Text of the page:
In California, “rooftop solar continues to face battles on multiple fronts with regards to net metering, incentives for solar heating and cooling systems, the future of tax credits, and the reining in of permitting and interconnection costs and obstacles,” Del Chiaro writes. “Whether California continues this historic growth depends largely on policy decisions to be made in 2014.”

Have a tip for CleanTechnica? Want to advertise? Want to suggest a guest for our CleanTech Talk podcast? Contact us here.

CleanTechnica Holiday Wish Book

Holiday Wish Book Cover

Click to download.

Our Latest EVObsession Video

I don't like paywalls. You don't like paywalls. Who likes paywalls? Here at CleanTechnica, we implemented a limited paywall for a while, but it always felt wrong — and it was always tough to decide what we should put behind there. In theory, your most exclusive and best content goes behind a paywall. But then fewer people read it!! So, we've decided to completely nix paywalls here at CleanTechnica. But...
Like other media companies, we need reader support! If you support us, please chip in a bit monthly to help our team write, edit, and publish 15 cleantech stories a day!
Thank you!

CleanTechnica uses affiliate links. See our policy here.

Guest Contributor

We publish a number of guest posts from experts in a large variety of fields. This is our contributor account for those special people, organizations, agencies, and companies.

Guest Contributor has 4314 posts and counting. See all posts by Guest Contributor

13 thoughts on “California Installed More Solar In 2013 Than In Last 30 Years Combined

  • “Whether California continues this historic growth depends largely on policy decisions to be made in 2014.”

    Alternative wording: “Solar is still dependent on subsidies.”

    “about 3 gigawatts of power and enough to replace four or five conventionally sized coal plants”

    The bulk of US coal capacity comes from coal plants 1 GW or more. One such plant produce more than twice as much energy as 3 GW of solar.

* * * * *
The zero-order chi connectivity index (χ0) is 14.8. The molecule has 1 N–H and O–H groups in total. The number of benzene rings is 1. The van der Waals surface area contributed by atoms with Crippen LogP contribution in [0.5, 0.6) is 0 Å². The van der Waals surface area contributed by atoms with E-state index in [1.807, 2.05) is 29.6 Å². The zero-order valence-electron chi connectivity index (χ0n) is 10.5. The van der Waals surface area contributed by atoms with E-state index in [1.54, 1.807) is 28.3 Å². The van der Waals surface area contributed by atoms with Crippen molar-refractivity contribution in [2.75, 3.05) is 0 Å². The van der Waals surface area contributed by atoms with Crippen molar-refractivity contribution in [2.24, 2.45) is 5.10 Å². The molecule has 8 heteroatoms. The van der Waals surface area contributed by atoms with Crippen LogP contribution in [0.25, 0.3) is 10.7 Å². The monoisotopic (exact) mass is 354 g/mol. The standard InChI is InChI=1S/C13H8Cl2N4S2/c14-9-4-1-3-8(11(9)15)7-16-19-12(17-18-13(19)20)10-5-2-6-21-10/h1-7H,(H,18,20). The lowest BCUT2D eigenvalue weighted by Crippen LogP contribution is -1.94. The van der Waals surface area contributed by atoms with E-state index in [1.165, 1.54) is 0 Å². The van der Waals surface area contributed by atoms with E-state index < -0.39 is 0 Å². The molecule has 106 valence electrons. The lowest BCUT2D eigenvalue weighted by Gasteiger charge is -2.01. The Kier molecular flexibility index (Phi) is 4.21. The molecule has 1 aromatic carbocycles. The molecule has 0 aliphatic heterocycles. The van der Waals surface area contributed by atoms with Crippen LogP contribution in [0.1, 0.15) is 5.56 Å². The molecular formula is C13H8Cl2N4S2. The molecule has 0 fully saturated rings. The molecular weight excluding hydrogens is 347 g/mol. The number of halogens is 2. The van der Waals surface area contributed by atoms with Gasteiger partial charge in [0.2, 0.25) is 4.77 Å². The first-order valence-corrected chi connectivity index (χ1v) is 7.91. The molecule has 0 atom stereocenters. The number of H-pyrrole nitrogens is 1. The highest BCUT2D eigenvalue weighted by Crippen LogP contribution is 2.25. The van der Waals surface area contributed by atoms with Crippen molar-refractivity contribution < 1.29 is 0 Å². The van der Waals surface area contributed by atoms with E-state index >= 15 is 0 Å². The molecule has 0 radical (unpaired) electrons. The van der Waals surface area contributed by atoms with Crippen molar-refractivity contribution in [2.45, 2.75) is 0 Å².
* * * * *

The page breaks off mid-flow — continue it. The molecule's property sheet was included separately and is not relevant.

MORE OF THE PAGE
• California state subsidies just about dried up in 2013. They’re pretty much gone now, but that didn’t stop growth in the CA market.

      If legislators were smart, they design a gradual phase out of the federal tax credit (along with the PTC) to give the market a clear signal in terms of what to expect in terms of continuing support. You know – like the California solar rebates did.

      Costs to install solar PV will continue to drop – I don’t see the rate of solar PV installs slowing down any time soon…

    • All energy is subsidized. Solar is less subsidized than nuclear.

      • Yep, and then there’s this story of Cinderella.

        • You’re deteriorating….

          • Perhaps, but I won’t ever drop to your level.

          • Only because you @jeppen:disqus can’t figure out to fall upwards.

          • Let’s agree to disagree about where Bob is.

    • Last I heard, we are only getting ~38% of our electricity from coal, here in the US. And this is dropping all the time.

      • It bounced up a bit in 2013 due to an increase in natural gas prices.

        But overall coal is slip sliding away….

  • I’d like to see an independent assessment of how much I should be paying to “maintain the grid” as a solar customer. Net metering isn’t free-riding, it’s a simple swap deal where the solar customer gives energy when it is in peak demand and the utility gives at night when the cost of electricity is the cheapest. What a great deal for the utility.

    As an electricity customer, if I turned off every appliance in my home for a few months, am I a freeloader? If I buy LED lights to save electricity, am I a freeloader?

    I do want to pay my fair share of the cost to the utility to maintain my 200A residential service, including the 40′ or so of buried cable that runs to the utility pole and directly supports me as well as my fair share of the high voltage lines that run to the nearest generating plant.

    Over the 40 yr life of that equipment, I figure that $10/mo should more than cover it.

Comments are closed.